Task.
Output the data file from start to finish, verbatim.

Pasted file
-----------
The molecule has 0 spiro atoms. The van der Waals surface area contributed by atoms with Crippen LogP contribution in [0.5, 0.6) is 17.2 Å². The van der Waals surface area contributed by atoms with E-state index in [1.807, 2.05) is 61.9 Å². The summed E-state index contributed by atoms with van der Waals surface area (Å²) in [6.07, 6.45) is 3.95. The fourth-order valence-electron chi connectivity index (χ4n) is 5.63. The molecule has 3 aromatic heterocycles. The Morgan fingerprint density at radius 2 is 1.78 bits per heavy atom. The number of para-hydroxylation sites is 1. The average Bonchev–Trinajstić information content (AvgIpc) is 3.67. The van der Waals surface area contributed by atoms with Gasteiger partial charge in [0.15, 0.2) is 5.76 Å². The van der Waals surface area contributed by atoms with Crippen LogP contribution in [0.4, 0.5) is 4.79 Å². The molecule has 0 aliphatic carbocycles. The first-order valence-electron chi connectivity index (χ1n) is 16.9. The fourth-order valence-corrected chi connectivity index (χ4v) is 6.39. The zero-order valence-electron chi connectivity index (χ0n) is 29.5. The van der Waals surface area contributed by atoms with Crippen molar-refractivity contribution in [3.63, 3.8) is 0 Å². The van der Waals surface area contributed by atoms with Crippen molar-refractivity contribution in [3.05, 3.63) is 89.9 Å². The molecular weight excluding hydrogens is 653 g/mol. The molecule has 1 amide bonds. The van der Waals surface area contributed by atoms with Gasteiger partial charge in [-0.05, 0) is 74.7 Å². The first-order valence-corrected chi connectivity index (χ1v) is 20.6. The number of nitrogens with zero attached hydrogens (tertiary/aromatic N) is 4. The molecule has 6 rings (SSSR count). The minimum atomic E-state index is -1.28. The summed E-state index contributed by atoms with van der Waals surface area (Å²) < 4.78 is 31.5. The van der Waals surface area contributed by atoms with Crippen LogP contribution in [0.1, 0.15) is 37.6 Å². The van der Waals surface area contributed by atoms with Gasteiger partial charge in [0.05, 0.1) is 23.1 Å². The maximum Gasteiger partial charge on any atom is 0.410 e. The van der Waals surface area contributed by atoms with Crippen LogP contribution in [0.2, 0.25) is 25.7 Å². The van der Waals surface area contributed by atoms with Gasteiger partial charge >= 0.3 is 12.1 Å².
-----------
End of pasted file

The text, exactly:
The molecule has 0 spiro atoms. The van der Waals surface area contributed by atoms with Crippen LogP contribution in [0.5, 0.6) is 17.2 Å². The van der Waals surface area contributed by atoms with E-state index in [1.807, 2.05) is 61.9 Å². The summed E-state index contributed by atoms with van der Waals surface area (Å²) in [6.07, 6.45) is 3.95. The fourth-order valence-electron chi connectivity index (χ4n) is 5.63. The molecule has 3 aromatic heterocycles. The Morgan fingerprint density at radius 2 is 1.78 bits per heavy atom. The number of para-hydroxylation sites is 1. The average Bonchev–Trinajstić information content (AvgIpc) is 3.67. The van der Waals surface area contributed by atoms with Gasteiger partial charge in [0.15, 0.2) is 5.76 Å². The van der Waals surface area contributed by atoms with Crippen LogP contribution in [0.4, 0.5) is 4.79 Å². The molecule has 0 aliphatic carbocycles. The first-order valence-electron chi connectivity index (χ1n) is 16.9. The fourth-order valence-corrected chi connectivity index (χ4v) is 6.39. The zero-order valence-electron chi connectivity index (χ0n) is 29.5. The van der Waals surface area contributed by atoms with Crippen molar-refractivity contribution in [3.63, 3.8) is 0 Å². The van der Waals surface area contributed by atoms with Crippen molar-refractivity contribution in [3.05, 3.63) is 89.9 Å². The molecular weight excluding hydrogens is 653 g/mol. The molecule has 1 amide bonds. The van der Waals surface area contributed by atoms with Gasteiger partial charge in [-0.05, 0) is 74.7 Å². The first-order valence-corrected chi connectivity index (χ1v) is 20.6. The number of nitrogens with zero attached hydrogens (tertiary/aromatic N) is 4. The molecule has 6 rings (SSSR count). The minimum atomic E-state index is -1.28. The summed E-state index contributed by atoms with van der Waals surface area (Å²) < 4.78 is 31.5. The van der Waals surface area contributed by atoms with Crippen LogP contribution in [0.1, 0.15) is 37.6 Å². The van der Waals surface area contributed by atoms with Gasteiger partial charge in [0.05, 0.1) is 23.1 Å². The maximum Gasteiger partial charge on any atom is 0.410 e. The van der Waals surface area contributed by atoms with Crippen LogP contribution in [0.2, 0.25) is 25.7 Å². The van der Waals surface area contributed by atoms with Gasteiger partial charge >= 0.3 is 12.1 Å².